Cybersecurity Threats: Unintentional vs. Intentional

October is national cybersecurity month and when you think of a cybersecurity threat, you may think of a movie where the villain (or hero) intentionally breaks into a company’s network to steal sensitive documents or information. Hollywood does a great job of entertaining us by bringing these fictitious hackers to life in spellbinding, edge of your seat stories. In real life, intentional external hacking events are rising rapidly. In fact, publicly-disclosed data breeches grew 50% year-over-year, with 75% initiated from external hackers, as reported in the 2017 Annual Data Breach Year-End Review by the Identity Resource Center. 

While there are many instances where external hacking may be the case, there are also many threats that can be considered unintentional leaks of sensitive information. And these threats can happen from both inside and outside of your organization by both people and technology. The Alliance for Telecommunications Industry Solutions (ATIS) describes the different types of unintentional and intentional threats in the following way:

People Threats

  • Unintentional, insider-originated security breaches are the result of simple negligence, inattention, or lack of education. Unintentional mistakes such as a system administrator errors, operator errors and programming errors for example, are common.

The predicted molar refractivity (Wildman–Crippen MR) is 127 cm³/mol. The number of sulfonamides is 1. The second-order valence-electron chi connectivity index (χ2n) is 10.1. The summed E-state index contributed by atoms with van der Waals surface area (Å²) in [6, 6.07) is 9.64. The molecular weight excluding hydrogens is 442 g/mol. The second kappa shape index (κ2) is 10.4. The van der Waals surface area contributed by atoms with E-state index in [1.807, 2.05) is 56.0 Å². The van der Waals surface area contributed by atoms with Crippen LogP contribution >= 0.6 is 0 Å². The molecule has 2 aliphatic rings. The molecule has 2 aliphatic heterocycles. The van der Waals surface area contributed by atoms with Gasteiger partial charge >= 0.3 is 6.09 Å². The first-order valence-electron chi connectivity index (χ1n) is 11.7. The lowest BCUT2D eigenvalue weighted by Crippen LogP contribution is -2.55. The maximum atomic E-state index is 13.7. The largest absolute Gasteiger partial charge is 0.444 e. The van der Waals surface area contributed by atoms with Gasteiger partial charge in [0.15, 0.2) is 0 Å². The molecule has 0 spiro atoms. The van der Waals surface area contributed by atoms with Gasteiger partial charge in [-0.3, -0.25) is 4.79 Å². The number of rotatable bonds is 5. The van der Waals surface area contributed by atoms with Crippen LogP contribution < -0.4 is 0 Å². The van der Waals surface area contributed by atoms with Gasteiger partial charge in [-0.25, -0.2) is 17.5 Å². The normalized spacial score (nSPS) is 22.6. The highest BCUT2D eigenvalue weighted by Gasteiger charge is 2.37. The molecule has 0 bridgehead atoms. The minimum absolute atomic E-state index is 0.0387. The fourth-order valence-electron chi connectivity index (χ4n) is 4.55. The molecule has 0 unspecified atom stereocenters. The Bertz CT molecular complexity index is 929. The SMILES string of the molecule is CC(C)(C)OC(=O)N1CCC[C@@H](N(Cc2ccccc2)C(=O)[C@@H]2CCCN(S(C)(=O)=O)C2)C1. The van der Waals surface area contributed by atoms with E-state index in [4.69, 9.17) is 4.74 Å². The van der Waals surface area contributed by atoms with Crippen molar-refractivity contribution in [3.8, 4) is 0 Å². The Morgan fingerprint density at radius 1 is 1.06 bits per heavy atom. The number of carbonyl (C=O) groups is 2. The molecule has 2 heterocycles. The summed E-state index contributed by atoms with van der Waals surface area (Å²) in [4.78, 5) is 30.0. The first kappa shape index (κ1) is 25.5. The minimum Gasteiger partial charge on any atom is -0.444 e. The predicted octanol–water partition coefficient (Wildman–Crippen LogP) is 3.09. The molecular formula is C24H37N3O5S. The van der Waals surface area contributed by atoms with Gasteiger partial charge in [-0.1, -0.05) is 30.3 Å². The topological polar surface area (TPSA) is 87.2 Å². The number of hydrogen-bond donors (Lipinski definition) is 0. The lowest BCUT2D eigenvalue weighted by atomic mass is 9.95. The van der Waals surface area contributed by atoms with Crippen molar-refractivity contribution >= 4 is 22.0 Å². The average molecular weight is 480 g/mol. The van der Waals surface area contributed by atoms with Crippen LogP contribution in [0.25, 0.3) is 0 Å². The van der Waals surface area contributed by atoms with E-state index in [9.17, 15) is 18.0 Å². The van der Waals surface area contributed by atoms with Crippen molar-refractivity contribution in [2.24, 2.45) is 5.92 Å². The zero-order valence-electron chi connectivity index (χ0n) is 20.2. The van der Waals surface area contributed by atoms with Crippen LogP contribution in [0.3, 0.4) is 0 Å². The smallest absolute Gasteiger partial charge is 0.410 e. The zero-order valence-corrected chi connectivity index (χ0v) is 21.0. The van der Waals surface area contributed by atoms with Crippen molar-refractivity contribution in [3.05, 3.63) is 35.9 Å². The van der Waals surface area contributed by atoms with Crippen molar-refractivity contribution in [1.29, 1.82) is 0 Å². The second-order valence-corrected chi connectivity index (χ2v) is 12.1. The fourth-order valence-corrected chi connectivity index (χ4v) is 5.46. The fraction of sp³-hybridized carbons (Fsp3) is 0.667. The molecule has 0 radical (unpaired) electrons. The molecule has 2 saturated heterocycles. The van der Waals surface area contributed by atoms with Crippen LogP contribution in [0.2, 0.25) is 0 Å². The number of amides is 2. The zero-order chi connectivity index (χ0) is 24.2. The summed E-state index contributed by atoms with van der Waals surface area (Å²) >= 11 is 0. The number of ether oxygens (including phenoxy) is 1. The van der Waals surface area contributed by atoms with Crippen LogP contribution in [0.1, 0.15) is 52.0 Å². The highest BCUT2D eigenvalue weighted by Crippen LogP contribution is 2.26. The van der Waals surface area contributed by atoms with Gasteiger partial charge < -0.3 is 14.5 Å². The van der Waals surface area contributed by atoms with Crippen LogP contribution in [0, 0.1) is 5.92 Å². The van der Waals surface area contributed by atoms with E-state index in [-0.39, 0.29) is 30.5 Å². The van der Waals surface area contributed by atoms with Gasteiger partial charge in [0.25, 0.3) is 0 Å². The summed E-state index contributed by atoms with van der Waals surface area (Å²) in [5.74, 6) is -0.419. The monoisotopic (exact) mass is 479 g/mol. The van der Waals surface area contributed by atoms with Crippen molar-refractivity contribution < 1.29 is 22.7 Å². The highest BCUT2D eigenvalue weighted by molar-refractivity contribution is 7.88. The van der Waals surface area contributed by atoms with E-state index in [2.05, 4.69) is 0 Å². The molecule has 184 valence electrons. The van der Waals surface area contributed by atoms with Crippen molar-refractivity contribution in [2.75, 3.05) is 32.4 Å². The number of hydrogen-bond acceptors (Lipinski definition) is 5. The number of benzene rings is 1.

• Intentional acts can be overt and direct action (e.g. when an employee with access to customer credit card information sells it to third party) or can be from individuals who use covert technical means.

Technical Threats

  • Unintentional, innocent, or negligent technical threats include software bugs that occur during the programming of a computer system, and system configuration errors, such as the use of improper settings       or parameters when software is installed.
  • Intentional and malicious technical threats that typically involve the use of computer code or other technical devices designated to cause trouble. This includes: software bugs intentionally added to computer programs, malicious software that modifies or destroys data – such as viruses, worms, and Trojan horses, back doors that allow unauthorized access to a system, eavesdropping programs designed to copy and transmit communications or other information, network spoofing, denial of service attacks, password cracking, email hijacking, packet replay and packet modification.

Whether intentional or not, internal or external, you must protect your organization from the wide and rapidly growing array of threats that can put your reputation and revenue at risk. Simply having a plan that meets the minimum requirements is not enough – an effective business continuity program that anticipates and responds to uncertainty is central to achieving organizational resiliency. Your clients and the regulatory environment require it.

To learn more on how Preparis can provide real-time intelligence into organizational compliance & readiness, click here.

And, join us for our upcoming webinar on October 11th at 2pm ET, entitled Organizational Resilience: From Crisis to Recovery. To register for this free webinar, click here.